CHINA Former fishermen prosper in China's second largest freshwater lake


Former fishermen prosper in China's second largest freshwater lake

By He Yong | People's Daily app

10:30, December 08, 2020

A flock of migratory birds fly over the West Dongting Lake in Changde, Hunan Province, on November 11, 2020. The West Dongting Lake, along with its biologically rich wetlands, has been a thoroughfare for migratory birds. (Photo: Xinhua)

West Dongting Lake National Nature Reserve, a 300-square-kilometer wetland located in Hanshou County, Central China’s Hunan Province, is one of the main habitats for migratory birds in East Asia.

Its ecology was seriously damaged in the old days due to illegal sand digging, overfishing, reclaiming land from lake and sewage discharge.

However, thanks to comprehensive and systematic management by the local government, the lake’s ecological condition has improved. People in this area not only benefit from this but also cherish and protect the local ecology.

From a fisherman to a volunteer

With reeds swaying in the wind, a flock of migratory birds are dancing in the air.

Liu Kehuan, a 56-year-old villager in a local community and also the leader of a volunteer team protecting the Dongting Lake, is cleaning up the waste on the beach with more than 20 volunteers.

“Check again carefully, and clean up the remaining fishing nets and plastic bags to ensure the safety of migratory birds,” Liu told the other team members. Liu is famous for guarding birds, but before that he was well-known for his ability to fish and catch birds.

Although Liu’s family fished for generations, he found that there were fewer fish in the lake. Fishermen used many tricks in order to catch more fish. Some used small mesh nets, which was terribly destructive to the ecosystem.

Seven or eight years ago, Liu took the initiative to dismantle the fence and nets in the lake, and contracted more than seven hectares of ponds to breed fish in an ecologically-friendly way.

In 2015, the West Dongting Lake Wetland Environmental Protection Association was established under the guidance of the reserve, and Liu was elected chairman. He bought a boat and a pickup truck at his own expense, and led volunteers to pick up garbage, stop illegal fishing, and discourage bird poaching. Driven by Liu, more than 400 people have joined the volunteer team, and 70 percent of them used to be fishermen.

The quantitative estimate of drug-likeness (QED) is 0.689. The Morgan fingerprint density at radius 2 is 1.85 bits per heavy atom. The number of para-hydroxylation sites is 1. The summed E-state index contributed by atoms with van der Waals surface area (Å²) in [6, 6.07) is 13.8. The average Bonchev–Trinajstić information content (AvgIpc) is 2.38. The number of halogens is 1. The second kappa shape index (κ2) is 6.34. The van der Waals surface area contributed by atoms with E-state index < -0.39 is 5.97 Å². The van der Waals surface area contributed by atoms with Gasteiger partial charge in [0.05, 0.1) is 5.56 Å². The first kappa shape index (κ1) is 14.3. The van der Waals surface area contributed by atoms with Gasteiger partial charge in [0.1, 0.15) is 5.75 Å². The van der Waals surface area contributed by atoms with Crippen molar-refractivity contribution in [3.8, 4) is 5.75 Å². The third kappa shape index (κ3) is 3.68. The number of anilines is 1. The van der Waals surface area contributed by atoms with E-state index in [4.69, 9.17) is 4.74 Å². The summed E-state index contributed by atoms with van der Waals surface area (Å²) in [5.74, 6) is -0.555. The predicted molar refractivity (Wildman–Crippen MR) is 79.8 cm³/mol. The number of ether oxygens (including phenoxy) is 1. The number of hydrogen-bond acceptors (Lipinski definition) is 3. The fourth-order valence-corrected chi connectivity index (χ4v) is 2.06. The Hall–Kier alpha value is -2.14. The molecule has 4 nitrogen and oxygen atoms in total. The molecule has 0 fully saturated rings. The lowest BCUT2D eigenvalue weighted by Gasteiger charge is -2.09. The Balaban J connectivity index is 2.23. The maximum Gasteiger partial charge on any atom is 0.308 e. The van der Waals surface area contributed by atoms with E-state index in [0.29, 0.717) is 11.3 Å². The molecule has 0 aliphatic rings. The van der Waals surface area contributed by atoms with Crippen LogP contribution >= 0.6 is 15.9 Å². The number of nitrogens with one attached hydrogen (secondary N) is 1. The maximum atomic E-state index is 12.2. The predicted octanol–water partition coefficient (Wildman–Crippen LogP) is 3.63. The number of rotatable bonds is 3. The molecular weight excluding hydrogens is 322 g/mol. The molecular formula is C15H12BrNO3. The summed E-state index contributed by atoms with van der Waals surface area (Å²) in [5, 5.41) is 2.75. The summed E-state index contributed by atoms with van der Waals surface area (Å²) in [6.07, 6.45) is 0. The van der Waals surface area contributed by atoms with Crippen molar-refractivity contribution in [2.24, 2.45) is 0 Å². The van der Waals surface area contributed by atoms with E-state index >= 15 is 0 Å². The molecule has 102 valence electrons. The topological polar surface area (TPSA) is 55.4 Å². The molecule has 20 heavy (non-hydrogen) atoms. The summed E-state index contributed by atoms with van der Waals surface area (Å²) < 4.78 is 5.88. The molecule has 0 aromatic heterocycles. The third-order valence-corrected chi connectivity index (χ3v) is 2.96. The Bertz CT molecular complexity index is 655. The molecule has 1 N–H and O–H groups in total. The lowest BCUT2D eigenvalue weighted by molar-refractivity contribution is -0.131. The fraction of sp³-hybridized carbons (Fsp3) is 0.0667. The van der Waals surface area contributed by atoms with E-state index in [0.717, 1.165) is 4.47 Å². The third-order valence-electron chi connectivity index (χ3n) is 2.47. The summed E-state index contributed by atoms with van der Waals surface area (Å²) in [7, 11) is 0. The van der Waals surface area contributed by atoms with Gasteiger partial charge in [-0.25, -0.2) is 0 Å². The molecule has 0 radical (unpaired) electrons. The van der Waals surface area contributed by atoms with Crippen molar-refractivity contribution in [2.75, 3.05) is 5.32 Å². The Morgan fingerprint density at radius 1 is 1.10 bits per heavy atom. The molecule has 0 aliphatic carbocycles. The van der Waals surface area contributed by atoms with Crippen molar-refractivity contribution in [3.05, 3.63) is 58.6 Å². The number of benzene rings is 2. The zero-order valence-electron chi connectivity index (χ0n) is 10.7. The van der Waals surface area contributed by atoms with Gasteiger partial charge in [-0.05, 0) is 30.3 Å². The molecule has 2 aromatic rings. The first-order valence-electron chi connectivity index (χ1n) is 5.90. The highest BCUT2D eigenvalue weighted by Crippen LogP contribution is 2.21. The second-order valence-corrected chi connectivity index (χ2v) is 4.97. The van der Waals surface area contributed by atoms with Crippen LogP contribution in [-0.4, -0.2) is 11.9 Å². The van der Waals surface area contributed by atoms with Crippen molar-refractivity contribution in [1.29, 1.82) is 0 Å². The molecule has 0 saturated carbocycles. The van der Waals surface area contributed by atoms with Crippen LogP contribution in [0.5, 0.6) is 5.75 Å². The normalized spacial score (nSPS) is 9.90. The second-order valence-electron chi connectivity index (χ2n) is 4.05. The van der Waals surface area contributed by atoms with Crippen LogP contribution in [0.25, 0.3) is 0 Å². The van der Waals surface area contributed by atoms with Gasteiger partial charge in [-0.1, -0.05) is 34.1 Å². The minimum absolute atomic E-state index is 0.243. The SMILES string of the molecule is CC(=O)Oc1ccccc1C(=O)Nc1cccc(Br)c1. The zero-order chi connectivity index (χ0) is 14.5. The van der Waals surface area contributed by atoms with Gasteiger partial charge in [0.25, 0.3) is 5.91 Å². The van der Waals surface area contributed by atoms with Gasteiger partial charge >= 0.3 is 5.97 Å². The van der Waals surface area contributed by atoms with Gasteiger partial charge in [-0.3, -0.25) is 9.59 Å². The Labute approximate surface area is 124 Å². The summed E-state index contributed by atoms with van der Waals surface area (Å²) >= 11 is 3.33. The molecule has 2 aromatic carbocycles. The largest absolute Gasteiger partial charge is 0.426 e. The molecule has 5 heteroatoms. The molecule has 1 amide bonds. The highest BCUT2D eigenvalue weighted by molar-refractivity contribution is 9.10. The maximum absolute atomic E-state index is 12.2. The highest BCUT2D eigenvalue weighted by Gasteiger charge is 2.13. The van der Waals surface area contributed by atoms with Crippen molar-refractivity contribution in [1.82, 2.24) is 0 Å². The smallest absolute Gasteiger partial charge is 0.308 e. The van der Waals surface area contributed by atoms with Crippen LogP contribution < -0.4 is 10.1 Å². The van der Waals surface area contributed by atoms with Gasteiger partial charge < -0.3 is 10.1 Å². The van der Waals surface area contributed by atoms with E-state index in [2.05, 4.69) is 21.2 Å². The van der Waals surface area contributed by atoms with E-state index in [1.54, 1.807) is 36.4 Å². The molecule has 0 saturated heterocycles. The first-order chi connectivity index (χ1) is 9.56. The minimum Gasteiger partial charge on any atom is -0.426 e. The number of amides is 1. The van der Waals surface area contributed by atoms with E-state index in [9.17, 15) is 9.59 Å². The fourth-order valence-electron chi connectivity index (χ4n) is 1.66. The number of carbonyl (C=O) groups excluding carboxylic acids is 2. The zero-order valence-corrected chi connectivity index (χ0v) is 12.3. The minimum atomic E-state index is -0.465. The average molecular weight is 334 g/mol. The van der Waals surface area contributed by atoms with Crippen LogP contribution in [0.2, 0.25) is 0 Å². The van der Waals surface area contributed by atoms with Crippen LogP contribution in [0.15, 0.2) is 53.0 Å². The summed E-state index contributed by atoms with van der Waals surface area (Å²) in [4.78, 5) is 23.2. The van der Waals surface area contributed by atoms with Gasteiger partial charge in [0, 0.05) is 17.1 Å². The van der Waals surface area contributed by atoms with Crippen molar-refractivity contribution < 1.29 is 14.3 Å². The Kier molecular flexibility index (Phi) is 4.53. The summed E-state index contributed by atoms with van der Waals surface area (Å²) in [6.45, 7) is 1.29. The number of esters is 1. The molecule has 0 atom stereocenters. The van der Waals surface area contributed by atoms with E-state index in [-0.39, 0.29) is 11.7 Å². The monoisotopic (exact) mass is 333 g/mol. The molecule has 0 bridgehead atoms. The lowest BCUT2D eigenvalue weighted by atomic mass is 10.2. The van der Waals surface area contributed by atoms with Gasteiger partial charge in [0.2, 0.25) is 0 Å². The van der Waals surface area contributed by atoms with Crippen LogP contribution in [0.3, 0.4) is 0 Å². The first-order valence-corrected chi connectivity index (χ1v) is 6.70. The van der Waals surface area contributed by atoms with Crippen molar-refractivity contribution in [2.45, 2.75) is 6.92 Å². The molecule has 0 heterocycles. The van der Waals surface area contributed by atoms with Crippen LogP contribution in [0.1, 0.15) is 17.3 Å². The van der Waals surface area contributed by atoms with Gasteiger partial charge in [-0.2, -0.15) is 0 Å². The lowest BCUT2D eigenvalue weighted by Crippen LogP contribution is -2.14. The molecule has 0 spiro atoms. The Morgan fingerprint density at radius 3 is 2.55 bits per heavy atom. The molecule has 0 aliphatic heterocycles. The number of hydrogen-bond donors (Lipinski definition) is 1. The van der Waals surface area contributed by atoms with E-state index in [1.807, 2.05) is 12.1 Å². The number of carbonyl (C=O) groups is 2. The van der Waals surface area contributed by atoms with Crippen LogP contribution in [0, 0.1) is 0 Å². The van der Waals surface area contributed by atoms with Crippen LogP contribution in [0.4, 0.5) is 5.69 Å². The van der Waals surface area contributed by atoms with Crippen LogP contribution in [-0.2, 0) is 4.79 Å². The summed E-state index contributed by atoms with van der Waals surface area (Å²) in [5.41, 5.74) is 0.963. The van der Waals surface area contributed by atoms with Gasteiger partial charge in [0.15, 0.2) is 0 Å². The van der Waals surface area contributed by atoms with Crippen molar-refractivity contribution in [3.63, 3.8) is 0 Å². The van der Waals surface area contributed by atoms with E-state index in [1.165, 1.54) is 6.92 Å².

A heron flies at the West Dongting Lake in Changde, Central China's Hunan Province, November 11, 2020. (Photo: Xinhua)

From cutting reeds to guarding fish

Before 9 o’clock in the morning, Zeng Qingwu and his colleagues boarded a boat. They arrived at the monitoring station in the reserve 20 minutes later and started a day of patrols.

“Fishing and game hunting are strictly forbidden here. We patrol the wetlands to prevent poaching,” Zeng said.

Zeng, 46, harvested reeds in Dongting Lake for more than 20 years. As environmental protection requirements gradually increased, the paper-making industry around the lake disappeared and the reeds lost their market as well. The last time Zeng cut reeds was in the winter of 2017.

At the beginning of this year, the reserve recruited 40 coordinators. Zeng became one of them, assisting wetland patrol and protection. He and another five coordinators together monitor more than 4,600 hectares of surface water, rescue injured birds and stop illegal activities. “Every time I meet people who are fishing I tell them that if they do not fish now our children and grandchildren will have a better environment.”

A new job

Sixty-year-old Xiao Chuanjiu used to be a fisherman, but now he is in a workshop assembling a mixer truck.

Last summer was the last time Xiao fished. From the village loudspeaker in Early September last year, he heard the news of a ten-year-ban on fishing. After handing over his boat and nets, Xiao could receive a pension provided by the government, but he did not plan to retire.

Free training courses for fishermen were offered in the Hanshou county, and Xiao was the first one to sign up. At a job fair for people withdrawing from fishing, Xiao was recruited by the employer which he now works for.

There are more than 1,300 fishermen in Hanshou. The county has organized special skill training courses for fishermen who are willing to find jobs, and held four job fairs for them. More than 800 fishermen have been employed and 23 have started their own businesses. For some elderly unskilled fishermen, the county also set up 300 public welfare posts.

Xiao is quite satisfied with a minimum salary of 2,600 yuan ($400) per month, and said, “The factory provides food and accommodation for us. I want to stay here and work as long as the factory needs me and I am in good health.”

“To build a moderately prosperous society in an all-round way, none of the fishermen can be left behind. Various measures have been taken to ensure that at least one person from each family of former fishermen in the county is employed,” a county official said.

(Translated by Luo Meiqi and Huang Jingjing)

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